A biometric system of transaction monitoring targets exactly the ration dealers. On the one hand, such a system leaves untouched the distribution chain before the ration shop: but it is here that a substantial part of diversion has scope for happening, across the multiple phases of transportation and storage of goods. On the other, the system targets the transaction point where “fraud” can happen, constraining the ration dealers’ opportunity to sell goods on the market for a higher price. This makes the ration dealer the targeted, “guilty party” in a biometric monitoring system: Aadhaar-based monitoring is here at the last mile, leaving open questions on a distribution chain that comprises of many passages, especially in foodgrain-consuming states.

The “guilty party” logic inscribed in the biometric PDS presents at least two issues. The argument that “only fraudsters will not want it” was powerfully articulated early in Aadhaar’s uptake, and openly stated as we assisted to the major campaign of Aadhaar enrollment in the state. But the issues of (a) not targeting transportation and storage, and (b) presenting no survival alternatives for ration dealers roughly affected by the structural adjustment that shrunk their customer basis, have remained. While designed to be effective in controlling the ration dealer, the technology leaves no option for them to rebuild business lives destroyed by a tight policy of structural adjustment.

Technologies crystallise the policies behind them. In constructing the ration dealers as “the guilty party”, Aadhaar’s biometrics dictate a clear causal narration of PDS leakage. While the exclusionary effects of the technology have been tackled by research, the assumption seeing the ration dealer as responsible needs investigation, starting from the structural adjustment policies that cut the PDS down to its bare essentials.

Digital wallets for all?

In 2016, the logic of “demonetisation through digitalisation” was advocated to support India’s move to a cashless economy. Street sellers in Bengaluru, on the other hand, illuminate the challenges of running their businesses in post-demonetisation times.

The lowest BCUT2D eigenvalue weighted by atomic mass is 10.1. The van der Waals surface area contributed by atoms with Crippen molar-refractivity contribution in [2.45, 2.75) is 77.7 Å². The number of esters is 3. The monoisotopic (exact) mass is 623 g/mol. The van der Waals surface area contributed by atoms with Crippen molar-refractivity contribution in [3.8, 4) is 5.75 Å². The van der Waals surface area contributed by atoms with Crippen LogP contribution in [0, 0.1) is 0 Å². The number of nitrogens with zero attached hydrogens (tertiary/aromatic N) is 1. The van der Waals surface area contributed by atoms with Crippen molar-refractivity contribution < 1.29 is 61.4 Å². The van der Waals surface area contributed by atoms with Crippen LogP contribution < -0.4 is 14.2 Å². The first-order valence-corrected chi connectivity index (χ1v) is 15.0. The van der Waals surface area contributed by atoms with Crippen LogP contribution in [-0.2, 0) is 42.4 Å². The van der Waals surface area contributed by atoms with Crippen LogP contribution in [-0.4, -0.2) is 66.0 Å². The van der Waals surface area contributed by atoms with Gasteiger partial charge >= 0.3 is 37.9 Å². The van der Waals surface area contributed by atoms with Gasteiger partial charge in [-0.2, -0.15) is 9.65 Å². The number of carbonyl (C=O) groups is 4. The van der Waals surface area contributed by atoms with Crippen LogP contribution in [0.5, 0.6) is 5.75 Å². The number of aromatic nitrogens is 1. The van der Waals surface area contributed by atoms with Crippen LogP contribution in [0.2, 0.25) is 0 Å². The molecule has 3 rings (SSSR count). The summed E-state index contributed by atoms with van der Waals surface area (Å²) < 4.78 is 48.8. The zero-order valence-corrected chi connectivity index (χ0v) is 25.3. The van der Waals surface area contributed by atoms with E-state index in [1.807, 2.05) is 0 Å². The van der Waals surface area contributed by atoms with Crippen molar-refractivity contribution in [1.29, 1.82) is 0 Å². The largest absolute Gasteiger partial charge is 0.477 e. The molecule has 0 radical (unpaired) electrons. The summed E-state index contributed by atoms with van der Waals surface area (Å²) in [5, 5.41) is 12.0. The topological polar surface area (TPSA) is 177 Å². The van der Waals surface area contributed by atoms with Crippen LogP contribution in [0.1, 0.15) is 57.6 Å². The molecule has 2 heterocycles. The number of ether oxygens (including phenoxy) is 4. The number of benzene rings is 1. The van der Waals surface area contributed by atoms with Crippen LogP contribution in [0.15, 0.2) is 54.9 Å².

“It still won’t go through”. By his stall selling vegetables in a large street market in Bengaluru, Anil shows us the outcome of yet another attempt for a customer to pay produce with their phone, through one of the digital wallet systems popularised in the last few years. The policy known as demonetisation, adopted by the Indian central government in 2016, was key to their diffusion: on 8 November, Prime Minister Narendra Modi announced that “the 500 rupee and 1000 rupee currency notes presently in use will no longer be legal tender from midnight tonight”, making the large majority of circulating cash illegal within hours. The same announcement pointed out that “persons holding old notes of 500 or 1000 rupees can deposit these notes in their bank or post office accounts from 10 November till close of banking hours on 30 December 2016 without any limit”, and humanitarian arrangements, including acceptance of such notes by public hospitals and health facilities, were made for the first 72 hours.

Sudden and life-changing for many residents, demonetisation came with two lead arguments from its proponents. The main argument, and the core proposition of the move, put demonetisation forward as a route to curbing black money, present in large volumes across the country and largely ascribed to cash. The months following the intervention revealed multiple feedbacks on the same argument: in August 2017, a Reserve Bank of India Report showed that 99 percent of the demonetised notes were returned to the central bank, questioning the actual effectiveness of the policy. Among other critical viewpoints, economist Maitreesh Ghatak reminded of the Ministry of Finance report which, in 2012, suggested that only a limited part of illegal wealth in the country was stored in form of cash, at the same time framing demonetisation as a politically impactful act of vigilantism enacted by the central government.

Paytm logo on a vegetable stall, Bengaluru, November 2017